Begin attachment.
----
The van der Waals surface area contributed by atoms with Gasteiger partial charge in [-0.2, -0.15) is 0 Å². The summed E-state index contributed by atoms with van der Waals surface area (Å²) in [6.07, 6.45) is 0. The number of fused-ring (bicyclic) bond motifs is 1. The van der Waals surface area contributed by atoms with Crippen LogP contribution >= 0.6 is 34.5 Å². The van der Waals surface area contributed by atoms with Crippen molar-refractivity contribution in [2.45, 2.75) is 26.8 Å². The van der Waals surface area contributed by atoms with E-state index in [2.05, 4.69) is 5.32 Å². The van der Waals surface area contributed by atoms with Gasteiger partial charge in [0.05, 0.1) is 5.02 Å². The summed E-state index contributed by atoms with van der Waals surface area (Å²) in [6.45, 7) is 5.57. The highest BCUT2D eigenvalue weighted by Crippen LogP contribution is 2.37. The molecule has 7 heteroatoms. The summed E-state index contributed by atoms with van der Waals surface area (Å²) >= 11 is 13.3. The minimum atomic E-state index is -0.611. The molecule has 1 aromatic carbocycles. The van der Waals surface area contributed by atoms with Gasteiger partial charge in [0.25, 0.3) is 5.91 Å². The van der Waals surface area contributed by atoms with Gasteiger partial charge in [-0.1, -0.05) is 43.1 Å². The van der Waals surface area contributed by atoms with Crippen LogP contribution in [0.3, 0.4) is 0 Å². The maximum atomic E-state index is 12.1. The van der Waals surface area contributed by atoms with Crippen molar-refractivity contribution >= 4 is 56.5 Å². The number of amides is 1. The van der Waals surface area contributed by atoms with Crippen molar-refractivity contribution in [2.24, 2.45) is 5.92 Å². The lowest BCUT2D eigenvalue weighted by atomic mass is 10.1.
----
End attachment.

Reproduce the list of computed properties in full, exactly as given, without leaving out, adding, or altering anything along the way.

The van der Waals surface area contributed by atoms with Gasteiger partial charge in [-0.2, -0.15) is 0 Å². The summed E-state index contributed by atoms with van der Waals surface area (Å²) in [6.07, 6.45) is 0. The number of fused-ring (bicyclic) bond motifs is 1. The van der Waals surface area contributed by atoms with Crippen LogP contribution >= 0.6 is 34.5 Å². The van der Waals surface area contributed by atoms with Crippen molar-refractivity contribution in [2.45, 2.75) is 26.8 Å². The van der Waals surface area contributed by atoms with E-state index in [2.05, 4.69) is 5.32 Å². The van der Waals surface area contributed by atoms with Gasteiger partial charge in [0.05, 0.1) is 5.02 Å². The summed E-state index contributed by atoms with van der Waals surface area (Å²) in [6.45, 7) is 5.57. The highest BCUT2D eigenvalue weighted by Crippen LogP contribution is 2.37. The molecule has 7 heteroatoms. The summed E-state index contributed by atoms with van der Waals surface area (Å²) >= 11 is 13.3. The minimum atomic E-state index is -0.611. The molecule has 1 aromatic carbocycles. The van der Waals surface area contributed by atoms with Gasteiger partial charge in [0.25, 0.3) is 5.91 Å². The van der Waals surface area contributed by atoms with Gasteiger partial charge in [-0.1, -0.05) is 43.1 Å². The van der Waals surface area contributed by atoms with Crippen LogP contribution in [0.3, 0.4) is 0 Å². The maximum atomic E-state index is 12.1. The van der Waals surface area contributed by atoms with Crippen molar-refractivity contribution >= 4 is 56.5 Å². The number of amides is 1. The van der Waals surface area contributed by atoms with Crippen molar-refractivity contribution in [2.24, 2.45) is 5.92 Å². The lowest BCUT2D eigenvalue weighted by atomic mass is 10.1.